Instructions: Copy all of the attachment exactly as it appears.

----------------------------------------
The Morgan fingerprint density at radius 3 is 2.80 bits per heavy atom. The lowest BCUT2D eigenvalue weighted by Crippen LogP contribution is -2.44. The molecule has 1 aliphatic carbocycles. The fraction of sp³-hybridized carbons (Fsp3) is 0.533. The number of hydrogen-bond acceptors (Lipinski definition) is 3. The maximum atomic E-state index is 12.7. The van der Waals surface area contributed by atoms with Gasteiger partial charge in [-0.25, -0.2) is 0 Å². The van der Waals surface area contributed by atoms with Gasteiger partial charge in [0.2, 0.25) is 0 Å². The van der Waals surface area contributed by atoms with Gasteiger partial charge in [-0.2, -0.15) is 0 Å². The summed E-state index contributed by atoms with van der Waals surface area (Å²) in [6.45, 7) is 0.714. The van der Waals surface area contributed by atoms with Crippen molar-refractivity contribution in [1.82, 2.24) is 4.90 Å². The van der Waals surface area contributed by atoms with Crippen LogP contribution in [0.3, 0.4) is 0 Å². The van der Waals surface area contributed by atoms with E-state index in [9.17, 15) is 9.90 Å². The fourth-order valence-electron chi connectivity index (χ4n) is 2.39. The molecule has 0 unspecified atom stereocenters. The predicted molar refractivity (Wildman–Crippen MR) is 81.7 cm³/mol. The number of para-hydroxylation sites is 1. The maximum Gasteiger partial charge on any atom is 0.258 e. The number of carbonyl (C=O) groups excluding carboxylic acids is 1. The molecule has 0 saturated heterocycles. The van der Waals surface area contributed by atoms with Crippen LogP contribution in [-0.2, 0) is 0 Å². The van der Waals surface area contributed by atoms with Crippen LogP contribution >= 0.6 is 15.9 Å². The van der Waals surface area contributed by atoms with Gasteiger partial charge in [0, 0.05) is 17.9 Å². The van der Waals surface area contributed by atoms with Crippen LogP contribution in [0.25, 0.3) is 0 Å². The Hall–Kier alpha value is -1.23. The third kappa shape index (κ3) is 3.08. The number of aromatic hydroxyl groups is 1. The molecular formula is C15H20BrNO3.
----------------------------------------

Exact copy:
The Morgan fingerprint density at radius 3 is 2.80 bits per heavy atom. The lowest BCUT2D eigenvalue weighted by Crippen LogP contribution is -2.44. The molecule has 1 aliphatic carbocycles. The fraction of sp³-hybridized carbons (Fsp3) is 0.533. The number of hydrogen-bond acceptors (Lipinski definition) is 3. The maximum atomic E-state index is 12.7. The van der Waals surface area contributed by atoms with Gasteiger partial charge in [-0.25, -0.2) is 0 Å². The van der Waals surface area contributed by atoms with Gasteiger partial charge in [0.2, 0.25) is 0 Å². The van der Waals surface area contributed by atoms with Gasteiger partial charge in [-0.2, -0.15) is 0 Å². The summed E-state index contributed by atoms with van der Waals surface area (Å²) in [6.45, 7) is 0.714. The van der Waals surface area contributed by atoms with Crippen molar-refractivity contribution in [1.82, 2.24) is 4.90 Å². The van der Waals surface area contributed by atoms with Crippen LogP contribution in [0.3, 0.4) is 0 Å². The van der Waals surface area contributed by atoms with E-state index in [9.17, 15) is 9.90 Å². The fourth-order valence-electron chi connectivity index (χ4n) is 2.39. The molecule has 0 unspecified atom stereocenters. The predicted molar refractivity (Wildman–Crippen MR) is 81.7 cm³/mol. The number of para-hydroxylation sites is 1. The maximum Gasteiger partial charge on any atom is 0.258 e. The number of carbonyl (C=O) groups excluding carboxylic acids is 1. The molecule has 0 saturated heterocycles. The van der Waals surface area contributed by atoms with Crippen LogP contribution in [-0.2, 0) is 0 Å². The van der Waals surface area contributed by atoms with Crippen LogP contribution >= 0.6 is 15.9 Å². The van der Waals surface area contributed by atoms with Gasteiger partial charge in [0, 0.05) is 17.9 Å². The van der Waals surface area contributed by atoms with Crippen LogP contribution in [0.25, 0.3) is 0 Å². The Hall–Kier alpha value is -1.23. The third kappa shape index (κ3) is 3.08. The number of aromatic hydroxyl groups is 1. The molecular formula is C15H20BrNO3.